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Home Equity vs Home Improvement Loans

June 13, 2022

A man uses an electric drill to renovate his home after comparing home equity vs. home improvement loans.

Whether you’re planning to sell your home or just looking to make improvements, deciding how you’re going to fund the costs might seem overwhelming. But there are options for you to consider!

Looking into home equity loans vs. home improvement loans is a good first step toward deciding which is best for you and your current finances. We’ll compare the options below so you can get started in the right direction. 

HOW A HOME IMPROVEMENT LOAN WORKS

A home improvement loan is a personal loan used to help finance any of your home improvement projects. A home improvement personal loan isn’t secured since you’re not using your home as collateral. 

This means the interest rates are often higher than with home equity or other secured loans. If you don’t currently have much equity in your home, this loan type is best for you. You could use the funds to help boost the value of your home or make emergency repairs if you don’t have the cash on hand. 

Advantages of Home Improvement Loans

The greatest advantage of securing a home improvement loan is its quick access to funds that can be used however you want. 

But keep in mind that these types of loans usually require a strong credit history. This ensures you’ll secure the most competitive interest rate and pay less over time. 

Another advantage of a home improvement loan is that a lender can’t take your home if you can’t make your payments. Since it’s not used as collateral, your home won’t be on the chopping block. But, if you default on payments, your credit score would be at risk.

HOW A HOME EQUITY LOAN WORKS

A home equity loan is a secured loan that allows you to borrow against your home equity. These loans offer a fixed interest rate and repayment term. The interest rate you receive depends on your personal financial history, which includes factors such as your credit score, payment history, loan amount, and income. 

If your credit improves after obtaining the loan, you might be able to refinance for a lower interest rate. Keep in mind that you’ll need a good amount of home equity to qualify — usually 20% or more. Your monthly payment will be based on the amount borrowed, term length, and interest rate. You’ll pay these funds back on a fixed schedule over the loan term. 

Advantages of Home Equity Loans

If you take out a fixed-rate home equity loan, your payments are predictable over time. From the start of the loan, you know exactly what your interest rate and payments will be for the entire duration of the loan. These don’t change during the payback period. This is a great option if you’re committed to monthly budgeting.

You will also receive the money you are borrowing in a single lump-sum payment. If you know what you want to spend the money on and have an idea of your timeline, knowing when you will get all the money you need is great for planning.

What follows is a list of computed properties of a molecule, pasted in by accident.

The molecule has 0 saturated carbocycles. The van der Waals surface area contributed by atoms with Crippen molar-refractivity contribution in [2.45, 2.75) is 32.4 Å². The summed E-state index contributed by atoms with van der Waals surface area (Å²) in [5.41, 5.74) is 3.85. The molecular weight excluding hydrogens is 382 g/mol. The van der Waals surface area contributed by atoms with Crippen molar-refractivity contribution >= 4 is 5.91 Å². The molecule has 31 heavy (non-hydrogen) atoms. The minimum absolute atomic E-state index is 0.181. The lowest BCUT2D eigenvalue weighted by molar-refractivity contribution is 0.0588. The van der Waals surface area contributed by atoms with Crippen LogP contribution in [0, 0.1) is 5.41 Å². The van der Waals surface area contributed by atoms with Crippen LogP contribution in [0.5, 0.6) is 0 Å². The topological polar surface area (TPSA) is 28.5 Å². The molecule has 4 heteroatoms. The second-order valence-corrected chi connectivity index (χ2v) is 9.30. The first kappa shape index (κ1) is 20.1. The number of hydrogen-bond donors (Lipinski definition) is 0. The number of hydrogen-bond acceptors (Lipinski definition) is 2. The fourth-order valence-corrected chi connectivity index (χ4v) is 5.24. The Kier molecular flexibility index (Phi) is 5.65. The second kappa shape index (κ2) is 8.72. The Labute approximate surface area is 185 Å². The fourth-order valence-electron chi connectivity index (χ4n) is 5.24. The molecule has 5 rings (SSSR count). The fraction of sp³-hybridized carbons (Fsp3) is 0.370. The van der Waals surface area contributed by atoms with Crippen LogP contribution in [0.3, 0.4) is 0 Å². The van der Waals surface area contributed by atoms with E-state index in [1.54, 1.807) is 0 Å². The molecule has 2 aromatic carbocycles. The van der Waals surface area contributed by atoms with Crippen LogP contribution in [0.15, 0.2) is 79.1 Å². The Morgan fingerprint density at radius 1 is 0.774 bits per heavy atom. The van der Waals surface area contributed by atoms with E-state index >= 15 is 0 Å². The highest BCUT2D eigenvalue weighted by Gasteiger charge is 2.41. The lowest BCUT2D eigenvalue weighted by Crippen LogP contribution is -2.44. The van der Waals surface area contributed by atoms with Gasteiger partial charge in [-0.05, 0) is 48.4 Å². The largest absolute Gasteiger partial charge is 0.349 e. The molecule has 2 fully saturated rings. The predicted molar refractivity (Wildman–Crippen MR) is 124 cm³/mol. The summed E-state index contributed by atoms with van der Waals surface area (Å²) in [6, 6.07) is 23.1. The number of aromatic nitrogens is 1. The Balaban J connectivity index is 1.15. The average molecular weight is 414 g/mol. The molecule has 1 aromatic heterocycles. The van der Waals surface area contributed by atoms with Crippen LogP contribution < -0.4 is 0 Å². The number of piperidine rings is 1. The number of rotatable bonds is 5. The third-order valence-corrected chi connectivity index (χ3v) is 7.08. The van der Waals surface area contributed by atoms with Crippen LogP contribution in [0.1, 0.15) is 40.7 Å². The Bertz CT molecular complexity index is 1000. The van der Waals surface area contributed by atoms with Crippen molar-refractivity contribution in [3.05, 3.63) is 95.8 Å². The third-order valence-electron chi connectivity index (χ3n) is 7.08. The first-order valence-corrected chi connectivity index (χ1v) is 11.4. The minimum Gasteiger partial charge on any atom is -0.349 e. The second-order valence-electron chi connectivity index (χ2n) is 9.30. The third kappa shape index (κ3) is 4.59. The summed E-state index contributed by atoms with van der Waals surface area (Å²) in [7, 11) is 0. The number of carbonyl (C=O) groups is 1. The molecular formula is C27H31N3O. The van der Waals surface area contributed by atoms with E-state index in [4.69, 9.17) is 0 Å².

Home equity loans usually have a lower interest rate than other forms of financing. Since your home serves as collateral, these loans are seen as less risky for lenders. Bonus tip: Any interest paid may be tax-deductible if used on home improvements.

ANOTHER OPTION: HELOCS

Now that we’ve reviewed home equity vs. home improvement loans, let’s examine the third alternative. With a home equity line of credit, or HELOC, you’re approved for a line of credit up to a certain amount much like how a credit card works. You then repay the funds slowly over time. Typically, lenders will let you borrow from 80% to 95% of your home’s equity. 

When you obtain a home equity line of credit, you are given a draw period or length of time during which your line of credit will stay open. Draw times typically average 10 years. After the draw period is over, you enter into the repayment period, which can be anywhere from 10 to 20 years.

Similarities: Home Equity Loans and HELOCs 

The similarities between the home equity loans and HELOCs are in how they are secured. Both loans use the equity you’ve built in your home as collateral. When it comes to which one you should choose, it’s important to consider your financial situation, and why you might need a loan. 

You can use the money as you see fit, though it’s generally recommended that you only borrow against home equity for value-adding home improvements or debt consolidation. And you must remember with your home as the collateral any failure to make payments could lead to foreclosure.

HOME EQUITY VS. HOME IMPROVEMENT LOANS AT FIBRE FEDERAL CREDIT UNION!

Here at Fibre Federal Credit Union, we are happy to provide you with access to home equity loans, home improvement loans, and HELOCs!

Use your home’s equity in a variety of ways – from debt consolidation to home improvements, vacations, or education expenses. If you’re approved for a home equity loan or line of credit here at Fibre, you can get the funds you need when you need them! 

Click below to learn about our loan options.

Home Equity Loans

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